What’s the difference between counselling and psychotherapy?
The British Association of Counselling and Psychotherapy (BACP) do not distinguish between the two, choosing instead to use the term ‘therapy’ to describe all talking therapies. Whether or not there is a distinction is a contentious issue, and remains a topic of much debate. However, my personal view is that psychotherapy treatment generally involves a much more comprehensive assessment phase. This includes collaboratively discussing and exploring client’s life history in depth, and the use of ‘treatment formulation’, which involves formulating client’s problems, issues and any symptoms into a coherent type of map which can then be used to inform treatment. Counselling on the other hand can often involve more focus on the ‘here and now’ aspects of client’s life and difficulties. Exploring and identifying potential aspects of client’s lives that they may wish to change, whilst collaboratively working towards creating potential solutions to identified problems may also represent valuable aspects of the counselling process. There is of course a lot of overlap between these two therapeutic approaches.
Where are you based?
I currently practice from two different locations, one in central Manchester, and one in Salford, a couple of miles outside of the city centre. Having the two separate locations increases access and flexibility in meeting individual clients needs. The Remedy Lounge is a comfortable, accessible and welcoming clinical room on Deansgate in Central Manchester which is literally minutes away from public transport stations/stops. Sorrel Bank Treatment Centre offers clinical treatment rooms as a part of a busy medical centre in Salford, is easily accessible by public transport, and has car parking and wheelchair access. I offer flexible daytime and evening appointments throughout the week, with some weekend slots available.
How long will therapy take?
This is both a very common and of course important question that people have, but it’s unfortunately very difficult to answer in a general sense because of the number of factors involved. The types of issues clients are struggling with and the treatment outcomes or ‘goals for therapy’ they may have will need to be considered, along with what types of treatment approaches may be effective. Whether the treatment will likely be short-term (6 – 12 sessions), medium term (20 – 40 sessions) or long-term (40 plus sessions), will be something we can discuss at the beginning of our work together, and all work incorporates regular reviews of progress and treatment planning.
What can I expect during the first session?
The first session will generally involve you having an opportunity to discuss any problems that you’re currently struggling with and your needs and expectations of therapy, along with exploring potential ways that therapy may be able to help. I also have written contracts that I use with clients, one for individuals and a different one for couples, that I will go through with you, and if you’re happy with I shall require you to sign. The contracts include information regarding the service I provide, and the limitations of of my work, along with boundaries around important things like confidentiality, and frequency and length of sessions. These contracts do not hold you under any obligation regarding continuing therapy, as of course you may choose to stop at any point. However, I do ask clients that they try and notify me of their intent to end therapy with at least three sessions notice if possible, as this allows us some time to bring our work to a close and develop some sense of a structured ending. The first session also gives us both an opportunity to explore potential ways of working together that may be able to assist you more effectively. The most important thing to remember is that it is your time and your space. Therapy should never be about having things ‘done to you’, but is actually about your therapist working ‘with you’, because collaboration is extremely important and necessary for any therapy treatment to be effective.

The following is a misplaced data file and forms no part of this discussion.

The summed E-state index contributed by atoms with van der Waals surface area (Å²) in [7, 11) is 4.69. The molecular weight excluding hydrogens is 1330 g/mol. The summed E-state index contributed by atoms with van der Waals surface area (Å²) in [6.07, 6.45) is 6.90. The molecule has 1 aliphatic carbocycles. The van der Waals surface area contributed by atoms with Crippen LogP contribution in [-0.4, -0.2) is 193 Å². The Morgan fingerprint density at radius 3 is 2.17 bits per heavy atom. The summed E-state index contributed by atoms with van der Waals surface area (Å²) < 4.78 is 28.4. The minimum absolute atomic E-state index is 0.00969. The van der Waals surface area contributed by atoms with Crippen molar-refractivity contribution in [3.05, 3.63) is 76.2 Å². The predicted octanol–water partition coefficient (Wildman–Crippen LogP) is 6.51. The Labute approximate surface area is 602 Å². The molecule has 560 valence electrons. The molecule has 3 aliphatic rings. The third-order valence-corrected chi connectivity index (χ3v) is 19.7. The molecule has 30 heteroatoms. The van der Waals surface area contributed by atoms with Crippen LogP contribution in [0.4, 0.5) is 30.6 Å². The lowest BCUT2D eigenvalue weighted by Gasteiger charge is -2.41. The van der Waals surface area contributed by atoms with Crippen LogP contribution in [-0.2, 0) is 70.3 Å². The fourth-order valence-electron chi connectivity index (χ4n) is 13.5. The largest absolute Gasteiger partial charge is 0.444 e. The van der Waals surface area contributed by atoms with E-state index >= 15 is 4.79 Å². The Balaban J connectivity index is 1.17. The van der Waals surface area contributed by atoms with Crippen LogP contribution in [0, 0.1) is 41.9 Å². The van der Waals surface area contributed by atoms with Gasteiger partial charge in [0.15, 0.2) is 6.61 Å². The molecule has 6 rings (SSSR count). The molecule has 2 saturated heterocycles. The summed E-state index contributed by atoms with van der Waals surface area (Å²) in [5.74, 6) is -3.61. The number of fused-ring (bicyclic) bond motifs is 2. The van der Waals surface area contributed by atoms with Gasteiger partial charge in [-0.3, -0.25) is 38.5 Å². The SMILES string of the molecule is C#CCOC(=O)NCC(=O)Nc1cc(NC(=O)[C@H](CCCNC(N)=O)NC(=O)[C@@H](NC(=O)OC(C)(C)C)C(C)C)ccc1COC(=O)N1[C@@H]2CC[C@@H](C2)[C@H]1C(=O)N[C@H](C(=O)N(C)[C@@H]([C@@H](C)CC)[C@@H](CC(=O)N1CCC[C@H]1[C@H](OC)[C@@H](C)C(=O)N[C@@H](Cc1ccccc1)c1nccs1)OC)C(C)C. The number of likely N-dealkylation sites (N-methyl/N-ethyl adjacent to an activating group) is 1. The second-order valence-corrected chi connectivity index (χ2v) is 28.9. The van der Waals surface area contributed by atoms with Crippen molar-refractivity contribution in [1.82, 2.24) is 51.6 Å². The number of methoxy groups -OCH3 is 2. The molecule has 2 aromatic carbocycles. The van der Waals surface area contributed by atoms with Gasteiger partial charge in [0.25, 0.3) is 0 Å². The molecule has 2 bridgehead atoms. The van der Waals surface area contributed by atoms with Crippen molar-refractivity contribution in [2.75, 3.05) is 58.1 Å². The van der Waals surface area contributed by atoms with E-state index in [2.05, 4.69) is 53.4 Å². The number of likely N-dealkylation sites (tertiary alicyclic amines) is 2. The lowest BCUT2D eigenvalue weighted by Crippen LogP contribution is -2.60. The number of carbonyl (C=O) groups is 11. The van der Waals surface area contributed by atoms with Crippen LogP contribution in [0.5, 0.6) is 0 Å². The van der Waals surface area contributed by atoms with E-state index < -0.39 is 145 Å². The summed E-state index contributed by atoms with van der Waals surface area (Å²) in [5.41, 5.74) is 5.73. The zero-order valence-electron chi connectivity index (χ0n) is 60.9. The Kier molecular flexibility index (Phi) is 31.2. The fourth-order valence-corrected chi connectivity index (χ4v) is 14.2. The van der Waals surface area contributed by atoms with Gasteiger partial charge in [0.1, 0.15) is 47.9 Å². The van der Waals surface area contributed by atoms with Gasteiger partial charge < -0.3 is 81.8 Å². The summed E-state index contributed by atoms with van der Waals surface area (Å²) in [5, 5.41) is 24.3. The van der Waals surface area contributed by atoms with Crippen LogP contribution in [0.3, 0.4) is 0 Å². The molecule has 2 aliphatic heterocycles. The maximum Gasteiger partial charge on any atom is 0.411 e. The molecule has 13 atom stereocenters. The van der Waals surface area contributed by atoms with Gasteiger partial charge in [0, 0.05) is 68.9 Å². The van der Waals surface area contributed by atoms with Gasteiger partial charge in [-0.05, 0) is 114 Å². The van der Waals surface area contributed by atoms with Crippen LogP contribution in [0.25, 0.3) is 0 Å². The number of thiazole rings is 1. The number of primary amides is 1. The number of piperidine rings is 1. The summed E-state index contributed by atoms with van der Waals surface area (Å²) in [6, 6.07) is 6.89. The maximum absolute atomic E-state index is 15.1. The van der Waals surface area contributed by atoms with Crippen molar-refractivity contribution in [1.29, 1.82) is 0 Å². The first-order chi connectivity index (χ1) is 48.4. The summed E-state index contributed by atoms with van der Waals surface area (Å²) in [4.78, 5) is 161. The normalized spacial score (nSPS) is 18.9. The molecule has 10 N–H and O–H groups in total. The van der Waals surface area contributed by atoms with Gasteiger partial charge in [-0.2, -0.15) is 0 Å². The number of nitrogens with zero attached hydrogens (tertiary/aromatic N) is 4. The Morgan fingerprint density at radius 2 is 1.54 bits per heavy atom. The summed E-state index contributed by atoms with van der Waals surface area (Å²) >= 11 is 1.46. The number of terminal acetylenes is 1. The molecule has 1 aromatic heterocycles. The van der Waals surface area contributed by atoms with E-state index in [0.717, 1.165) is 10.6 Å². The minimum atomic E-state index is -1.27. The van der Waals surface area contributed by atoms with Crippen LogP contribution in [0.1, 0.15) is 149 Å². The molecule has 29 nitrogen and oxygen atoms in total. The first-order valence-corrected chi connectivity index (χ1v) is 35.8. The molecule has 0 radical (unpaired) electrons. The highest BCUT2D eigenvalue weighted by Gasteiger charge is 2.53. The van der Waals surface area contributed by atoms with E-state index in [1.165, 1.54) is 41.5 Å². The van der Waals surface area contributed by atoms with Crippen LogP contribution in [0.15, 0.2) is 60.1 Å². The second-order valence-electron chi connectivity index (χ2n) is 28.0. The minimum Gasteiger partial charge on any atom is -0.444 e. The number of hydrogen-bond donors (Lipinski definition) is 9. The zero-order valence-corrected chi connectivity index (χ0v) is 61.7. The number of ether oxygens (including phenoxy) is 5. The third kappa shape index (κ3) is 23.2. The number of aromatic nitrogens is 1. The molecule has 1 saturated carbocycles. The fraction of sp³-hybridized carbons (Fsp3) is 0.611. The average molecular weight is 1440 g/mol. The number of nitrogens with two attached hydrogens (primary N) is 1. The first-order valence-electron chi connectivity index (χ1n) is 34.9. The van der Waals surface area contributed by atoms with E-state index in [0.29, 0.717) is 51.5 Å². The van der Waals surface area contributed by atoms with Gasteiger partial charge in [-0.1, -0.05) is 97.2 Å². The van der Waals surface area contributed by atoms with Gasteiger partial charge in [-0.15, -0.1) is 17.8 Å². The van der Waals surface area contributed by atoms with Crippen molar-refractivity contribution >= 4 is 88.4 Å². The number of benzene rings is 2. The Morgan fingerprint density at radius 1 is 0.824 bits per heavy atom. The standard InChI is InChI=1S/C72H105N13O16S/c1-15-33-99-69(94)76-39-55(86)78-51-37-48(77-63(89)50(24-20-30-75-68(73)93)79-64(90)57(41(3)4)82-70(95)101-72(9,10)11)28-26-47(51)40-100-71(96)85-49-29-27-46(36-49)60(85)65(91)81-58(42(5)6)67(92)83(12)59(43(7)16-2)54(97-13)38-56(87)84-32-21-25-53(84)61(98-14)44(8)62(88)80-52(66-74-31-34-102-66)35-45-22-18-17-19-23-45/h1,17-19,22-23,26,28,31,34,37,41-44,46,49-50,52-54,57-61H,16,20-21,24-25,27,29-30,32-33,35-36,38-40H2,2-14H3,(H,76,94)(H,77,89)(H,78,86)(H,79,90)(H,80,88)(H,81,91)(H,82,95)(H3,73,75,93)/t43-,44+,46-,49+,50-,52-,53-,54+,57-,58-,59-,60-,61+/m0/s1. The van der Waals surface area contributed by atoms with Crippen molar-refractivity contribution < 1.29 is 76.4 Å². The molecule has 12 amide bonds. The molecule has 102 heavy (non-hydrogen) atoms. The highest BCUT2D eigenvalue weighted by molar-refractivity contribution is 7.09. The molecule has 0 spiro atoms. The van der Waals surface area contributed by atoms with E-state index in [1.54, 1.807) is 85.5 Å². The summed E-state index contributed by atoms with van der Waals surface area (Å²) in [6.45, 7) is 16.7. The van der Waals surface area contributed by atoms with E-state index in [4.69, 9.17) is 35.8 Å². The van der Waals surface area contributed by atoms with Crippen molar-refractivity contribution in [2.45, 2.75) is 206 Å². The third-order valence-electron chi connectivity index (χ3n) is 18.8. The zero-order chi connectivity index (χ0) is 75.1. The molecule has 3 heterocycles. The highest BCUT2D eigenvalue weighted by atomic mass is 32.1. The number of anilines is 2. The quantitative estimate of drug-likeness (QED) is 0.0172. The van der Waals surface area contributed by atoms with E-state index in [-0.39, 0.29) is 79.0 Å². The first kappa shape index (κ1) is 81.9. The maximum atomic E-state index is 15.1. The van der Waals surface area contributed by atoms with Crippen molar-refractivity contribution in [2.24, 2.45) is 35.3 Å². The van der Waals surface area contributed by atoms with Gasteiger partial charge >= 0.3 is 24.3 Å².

What if I don’t necessarily know what I’m struggling with, or what I need?
Then that’s perfectly fine, and believe it or not is actually very common for people seeking therapy. People can often put themselves under a lot of pressure to expect to know specifically what it is they need, and also assume that if they see a therapist that is something that will be expected of them. This really isn’t the case, and the opposite is often true. Sometimes a big part of our individual therapy journey may focus on exploring feelings of general unease, discomfort or a lack of fulfillment with our lives which we’re not necessarily able to put our fingers on or fully understand. Therapy can provide a useful space and a safe relationship with our therapist where we’re able to discuss and explore such issues without fear of judgement.
How do I know that you’re going to work ethically and safely?
As a registered mental health professional I have a professional duty of care or legal obligation to my clients and the public interest, to work ethically and safety. As an accredited member of the British Association of Counselling and Psychotherapy (BACP), I am ethically bound to adhere to their ethical framework for the counselling professions. This ethical framework is accessible within the public forum, and I have included a link that will take you to to it by clicking here.